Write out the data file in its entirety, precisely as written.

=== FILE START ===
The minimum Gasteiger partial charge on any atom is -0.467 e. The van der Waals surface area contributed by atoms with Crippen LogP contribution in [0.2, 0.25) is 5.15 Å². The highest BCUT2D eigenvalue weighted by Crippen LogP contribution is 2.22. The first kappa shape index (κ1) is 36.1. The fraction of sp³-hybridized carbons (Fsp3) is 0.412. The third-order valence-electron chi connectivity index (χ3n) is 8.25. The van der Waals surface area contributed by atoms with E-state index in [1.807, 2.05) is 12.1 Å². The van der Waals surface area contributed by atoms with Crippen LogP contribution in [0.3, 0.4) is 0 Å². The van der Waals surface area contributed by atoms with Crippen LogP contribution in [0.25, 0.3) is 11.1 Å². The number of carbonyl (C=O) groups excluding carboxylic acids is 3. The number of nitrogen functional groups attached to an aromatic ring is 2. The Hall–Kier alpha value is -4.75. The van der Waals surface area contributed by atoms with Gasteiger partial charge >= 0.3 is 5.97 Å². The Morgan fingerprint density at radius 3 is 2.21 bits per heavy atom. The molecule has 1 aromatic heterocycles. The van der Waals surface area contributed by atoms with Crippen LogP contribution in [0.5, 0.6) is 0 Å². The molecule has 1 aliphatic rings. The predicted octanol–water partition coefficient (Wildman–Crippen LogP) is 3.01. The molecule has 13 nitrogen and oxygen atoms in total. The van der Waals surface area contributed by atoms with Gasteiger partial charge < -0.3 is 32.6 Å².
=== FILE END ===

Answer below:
The minimum Gasteiger partial charge on any atom is -0.467 e. The van der Waals surface area contributed by atoms with Crippen LogP contribution in [0.2, 0.25) is 5.15 Å². The highest BCUT2D eigenvalue weighted by Crippen LogP contribution is 2.22. The first kappa shape index (κ1) is 36.1. The fraction of sp³-hybridized carbons (Fsp3) is 0.412. The third-order valence-electron chi connectivity index (χ3n) is 8.25. The van der Waals surface area contributed by atoms with E-state index in [1.807, 2.05) is 12.1 Å². The van der Waals surface area contributed by atoms with Crippen LogP contribution in [0.3, 0.4) is 0 Å². The van der Waals surface area contributed by atoms with Crippen LogP contribution in [0.25, 0.3) is 11.1 Å². The number of carbonyl (C=O) groups excluding carboxylic acids is 3. The number of nitrogen functional groups attached to an aromatic ring is 2. The Hall–Kier alpha value is -4.75. The van der Waals surface area contributed by atoms with Gasteiger partial charge >= 0.3 is 5.97 Å². The Morgan fingerprint density at radius 3 is 2.21 bits per heavy atom. The molecule has 1 aromatic heterocycles. The van der Waals surface area contributed by atoms with Crippen LogP contribution in [0.5, 0.6) is 0 Å². The molecule has 1 aliphatic rings. The predicted octanol–water partition coefficient (Wildman–Crippen LogP) is 3.01. The molecule has 13 nitrogen and oxygen atoms in total. The van der Waals surface area contributed by atoms with Gasteiger partial charge < -0.3 is 32.6 Å².